Millennium Post

Delhi and Istanbul are oceans apart

Delhi and Istanbul are oceans apart
The week I just spent in Istanbul has left me with regret—that New Delhi, my home and India’s capital, is far from being Istanbul.

Istanbul is not merely the breathtaking domes of The Sultanahmet or the Blue Mosque, the Sea of Marmara lashing against the shore and spraying the picturesque walk alongside with its salty water, or even the stunning realisation as you take the ferry on the Bosphorus—a strait on the two sides the two continents of Asia and Europe.

Delhi too has its beauty scattered across the city. The Red Fort overlooks the walled city like a sentinel while the ruins of Tughlaqabad and Indraprastha, the kosminars of Sher Shah and the baolis of South Delhi are aesthetic marvels.

Istanbul and Delhi are comparable on many levels—whether it is the area they occupy (Delhi is spread across 1,484 sq km while Istanbul is more than three times as large at 5,461 sq km), the total population (Delhi has nearly 18 million people while Istanbul has more than 14 million) and population density (Delhi has slightly higher density at 7,845 persons per sq km against Istanbul’s 6,467 persons per sq km).

But what makes Istanbul different is the way it has defined its modernity, which weaves its history and aesthetic splendor into a modern cityscape. One can admire beauty only if one is not run over by a speeding car. Unlike in Delhi, in the acres of safe pedestrianised, cobbled spaces near the ancient monuments of Istanbul, there is never a moment one has to worry about oneself except perhaps zip up one’s jacket as the cold wind picks up.

A city for walkers

For one, the 14 million population of the largest Turkish city does not show on its streets, more so in the number of cars on roads. Istanbul is the top city of Turkey – it has the highest population, gets 11 million tourists in a year, generates 27 per cent of the country’s GDP, and yet it does not have the city choking with cars. The reason is perceptible—the city has been designed for people, not cars.
Laleli, where I stayed at the Doubletree Hilton overlooking the Istanbul University, is part of the Old Town city and in its immediate vicinity lie the famed Grand Bazar and the Spice Market. Within a walking distance of this area are the Sultanahmet Mosque and the Hagia Sophia, places bustling with people.Yet,there is never a sign of traffic congestion as most people walk distances as they disembark from the trams. The sidewalks of Istanbul are wide enough to accommodate a very large number of people, while trams and cars share the same road.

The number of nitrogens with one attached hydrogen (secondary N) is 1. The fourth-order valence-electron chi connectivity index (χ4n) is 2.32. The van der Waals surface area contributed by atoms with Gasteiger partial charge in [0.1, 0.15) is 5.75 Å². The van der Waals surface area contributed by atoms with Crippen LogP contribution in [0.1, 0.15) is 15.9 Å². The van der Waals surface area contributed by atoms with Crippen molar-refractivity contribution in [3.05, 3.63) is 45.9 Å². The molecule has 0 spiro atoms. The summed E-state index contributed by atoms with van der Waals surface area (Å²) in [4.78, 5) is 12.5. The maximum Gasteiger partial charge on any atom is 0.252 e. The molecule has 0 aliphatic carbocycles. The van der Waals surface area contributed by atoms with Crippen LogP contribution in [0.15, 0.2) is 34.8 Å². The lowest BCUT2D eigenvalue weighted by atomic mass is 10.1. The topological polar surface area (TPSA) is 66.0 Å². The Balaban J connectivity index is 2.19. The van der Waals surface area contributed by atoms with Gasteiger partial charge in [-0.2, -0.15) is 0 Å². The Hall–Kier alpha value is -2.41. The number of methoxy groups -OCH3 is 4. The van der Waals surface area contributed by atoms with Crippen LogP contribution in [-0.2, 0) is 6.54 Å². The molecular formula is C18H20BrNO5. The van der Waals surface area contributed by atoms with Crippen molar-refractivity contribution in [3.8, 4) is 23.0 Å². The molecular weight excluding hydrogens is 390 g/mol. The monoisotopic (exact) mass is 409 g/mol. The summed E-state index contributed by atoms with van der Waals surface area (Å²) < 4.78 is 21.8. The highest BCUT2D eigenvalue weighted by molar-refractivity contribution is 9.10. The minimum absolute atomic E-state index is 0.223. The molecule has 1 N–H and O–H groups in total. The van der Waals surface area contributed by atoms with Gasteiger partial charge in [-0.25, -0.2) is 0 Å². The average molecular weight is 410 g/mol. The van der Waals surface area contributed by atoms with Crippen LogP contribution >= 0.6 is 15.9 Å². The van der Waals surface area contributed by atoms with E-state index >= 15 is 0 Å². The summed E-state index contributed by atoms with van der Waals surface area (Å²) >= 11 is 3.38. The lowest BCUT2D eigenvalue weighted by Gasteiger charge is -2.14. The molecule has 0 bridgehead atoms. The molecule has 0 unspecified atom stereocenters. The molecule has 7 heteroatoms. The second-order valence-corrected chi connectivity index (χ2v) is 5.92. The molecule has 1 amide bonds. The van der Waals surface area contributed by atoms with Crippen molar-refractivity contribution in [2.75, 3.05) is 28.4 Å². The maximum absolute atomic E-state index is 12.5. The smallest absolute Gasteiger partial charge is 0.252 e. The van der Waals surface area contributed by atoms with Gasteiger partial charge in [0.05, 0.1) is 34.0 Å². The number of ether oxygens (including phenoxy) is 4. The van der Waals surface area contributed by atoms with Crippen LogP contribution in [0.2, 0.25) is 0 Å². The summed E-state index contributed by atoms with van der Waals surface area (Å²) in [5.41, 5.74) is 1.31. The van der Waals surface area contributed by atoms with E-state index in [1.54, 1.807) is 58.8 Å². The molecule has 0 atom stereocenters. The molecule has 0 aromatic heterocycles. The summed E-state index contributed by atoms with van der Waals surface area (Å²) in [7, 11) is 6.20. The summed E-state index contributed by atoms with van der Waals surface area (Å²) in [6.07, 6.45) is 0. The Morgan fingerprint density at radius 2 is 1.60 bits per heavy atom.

So, in Istanbul one can live one’s impulse. On my return from Zaitin Burnu, just before I took the underground, I happened to glance at the Yedikule Fort which showed up luminously at a distance. Without a second thought, I immediately gave up my plan to return home and walked to the fort on the dedicated pedestrian passage.

Public’s transport

In Istanbul, commuters typically take the tram or underground trains, and once the longest leg of the journey is done, become pedestrians. The city has plenty of buses which, too, are full of commuters. Sem, who runs a shop close to Spice Bazar, says he lives on the Asian side of the city, but manages quite well with the underground trains and trams that help him cross the Bosphorus through a tunnel, and gets him to Sirkeci where he gets off and takes a “very nice little walk” through the fully pedestrianised alleys of the city to get to his shop.

Istanbul also has roads for fast cars, but they don’t scare pedestrians off. Secure on their wide pavements, pedestrians walk in a territory of their own. When they need to cross streets, traffic stops and they conveniently walk to the other side without the fear of being run over.

Being on foot was never such a pleasure
When you get something good, there is a chance of overdoing it. As a result, I walked for hours in a day and not once was I at the risk of being run over or even scratched by a car. I sometimes thought of my experiences in Delhi, where I sometimes take the bus or the Metro. Here is the recent one where trying to live the ideology of my organisation, Centre of Science and Environment, I tried to board a bus on the Lal Bahadur Shastri Marg. While trying to get to a bus stop, I lost my nerve when a car swerved towards me without slowing down and the driver mockingly inquired if I wanted to die. No I did not. I was only trying to use public transport.

On another occasion, finding myself in the midst of a traffic jam (a traffic jam, according to my new definition is when one does not cover more than 100 metres in half hour), I abandoned the auto-rickshaw on the Ravidas Marg and tried to walk on the narrow pavement which bikers had taken over. Finally, fearing I would be hit on the pedestrians’ sidewalk, I entered the adjacent Jahanpanah forest where an armed forest guard accompanied me to another exit as the forest is otherwise unsafe and is reportedly full of miscreants.

Back home
The reality of Delhi met me quite early on return. While on my way to my office at Tuglaqabad Institutional Area (located in the southern part of the capital city), directly from the airport, my taxi encountered a jam in Madangir-Khanpur area. The driver was kind and wanted to go on, but I know the area well. I abandoned the car and dodged bikers and walked to the office. By then, Istanbul was a faint memory which I would have to forget soon to adjust to the reality of Delhi. DOWN TO EARTH


Anupam  Srivastava

Anupam Srivastava

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